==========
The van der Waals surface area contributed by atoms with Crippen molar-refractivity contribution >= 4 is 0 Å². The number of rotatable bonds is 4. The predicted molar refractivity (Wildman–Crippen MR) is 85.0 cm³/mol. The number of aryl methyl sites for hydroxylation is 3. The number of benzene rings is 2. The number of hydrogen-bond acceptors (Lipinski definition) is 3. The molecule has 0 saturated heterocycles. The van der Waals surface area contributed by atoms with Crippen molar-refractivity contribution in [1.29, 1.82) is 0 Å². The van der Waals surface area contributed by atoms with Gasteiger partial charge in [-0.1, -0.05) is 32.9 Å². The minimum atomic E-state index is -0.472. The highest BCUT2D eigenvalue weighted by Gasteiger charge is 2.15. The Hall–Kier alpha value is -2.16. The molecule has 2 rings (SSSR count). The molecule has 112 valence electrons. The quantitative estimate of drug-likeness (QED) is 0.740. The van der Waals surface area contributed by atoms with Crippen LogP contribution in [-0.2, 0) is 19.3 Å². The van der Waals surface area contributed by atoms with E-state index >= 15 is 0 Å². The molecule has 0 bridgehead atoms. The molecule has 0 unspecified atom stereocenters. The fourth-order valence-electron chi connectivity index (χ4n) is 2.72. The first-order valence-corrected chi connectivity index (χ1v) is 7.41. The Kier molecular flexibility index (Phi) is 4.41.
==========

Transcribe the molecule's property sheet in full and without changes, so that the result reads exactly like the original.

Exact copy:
The van der Waals surface area contributed by atoms with Crippen molar-refractivity contribution >= 4 is 0 Å². The number of rotatable bonds is 4. The predicted molar refractivity (Wildman–Crippen MR) is 85.0 cm³/mol. The number of aryl methyl sites for hydroxylation is 3. The number of benzene rings is 2. The number of hydrogen-bond acceptors (Lipinski definition) is 3. The molecule has 0 saturated heterocycles. The van der Waals surface area contributed by atoms with Crippen molar-refractivity contribution in [1.29, 1.82) is 0 Å². The van der Waals surface area contributed by atoms with Gasteiger partial charge in [-0.1, -0.05) is 32.9 Å². The minimum atomic E-state index is -0.472. The highest BCUT2D eigenvalue weighted by Gasteiger charge is 2.15. The Hall–Kier alpha value is -2.16. The molecule has 2 rings (SSSR count). The molecule has 112 valence electrons. The quantitative estimate of drug-likeness (QED) is 0.740. The van der Waals surface area contributed by atoms with Crippen LogP contribution in [-0.2, 0) is 19.3 Å². The van der Waals surface area contributed by atoms with E-state index >= 15 is 0 Å². The molecule has 0 bridgehead atoms. The molecule has 0 unspecified atom stereocenters. The fourth-order valence-electron chi connectivity index (χ4n) is 2.72. The first-order valence-corrected chi connectivity index (χ1v) is 7.41. The Kier molecular flexibility index (Phi) is 4.41.